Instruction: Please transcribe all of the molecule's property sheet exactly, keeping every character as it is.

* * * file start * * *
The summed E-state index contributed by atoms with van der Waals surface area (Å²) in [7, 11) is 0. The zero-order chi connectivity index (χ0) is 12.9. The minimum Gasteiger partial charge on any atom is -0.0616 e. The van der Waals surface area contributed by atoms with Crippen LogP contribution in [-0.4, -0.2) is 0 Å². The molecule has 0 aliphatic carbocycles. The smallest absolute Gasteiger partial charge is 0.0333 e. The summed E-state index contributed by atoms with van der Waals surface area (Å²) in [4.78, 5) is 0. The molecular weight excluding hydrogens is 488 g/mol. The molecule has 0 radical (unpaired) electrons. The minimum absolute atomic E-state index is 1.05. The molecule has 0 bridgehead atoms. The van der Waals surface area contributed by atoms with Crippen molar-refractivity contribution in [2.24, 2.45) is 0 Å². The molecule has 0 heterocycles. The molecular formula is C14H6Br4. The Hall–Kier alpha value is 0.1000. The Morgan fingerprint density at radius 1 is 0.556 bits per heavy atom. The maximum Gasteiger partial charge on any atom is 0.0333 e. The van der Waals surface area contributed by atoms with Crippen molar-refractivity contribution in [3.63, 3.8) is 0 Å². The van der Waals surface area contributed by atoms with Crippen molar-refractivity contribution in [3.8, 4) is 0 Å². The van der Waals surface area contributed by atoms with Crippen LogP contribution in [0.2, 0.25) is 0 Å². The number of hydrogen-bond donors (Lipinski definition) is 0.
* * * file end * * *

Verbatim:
The summed E-state index contributed by atoms with van der Waals surface area (Å²) in [7, 11) is 0. The zero-order chi connectivity index (χ0) is 12.9. The minimum Gasteiger partial charge on any atom is -0.0616 e. The van der Waals surface area contributed by atoms with Crippen LogP contribution in [-0.4, -0.2) is 0 Å². The molecule has 0 aliphatic carbocycles. The smallest absolute Gasteiger partial charge is 0.0333 e. The summed E-state index contributed by atoms with van der Waals surface area (Å²) in [4.78, 5) is 0. The molecular weight excluding hydrogens is 488 g/mol. The molecule has 0 radical (unpaired) electrons. The minimum absolute atomic E-state index is 1.05. The molecule has 0 bridgehead atoms. The van der Waals surface area contributed by atoms with Crippen molar-refractivity contribution in [2.24, 2.45) is 0 Å². The molecule has 0 heterocycles. The molecular formula is C14H6Br4. The Hall–Kier alpha value is 0.1000. The Morgan fingerprint density at radius 1 is 0.556 bits per heavy atom. The maximum Gasteiger partial charge on any atom is 0.0333 e. The van der Waals surface area contributed by atoms with Crippen molar-refractivity contribution in [3.63, 3.8) is 0 Å². The van der Waals surface area contributed by atoms with Crippen molar-refractivity contribution in [3.8, 4) is 0 Å². The van der Waals surface area contributed by atoms with Crippen LogP contribution in [0.2, 0.25) is 0 Å². The number of hydrogen-bond donors (Lipinski definition) is 0.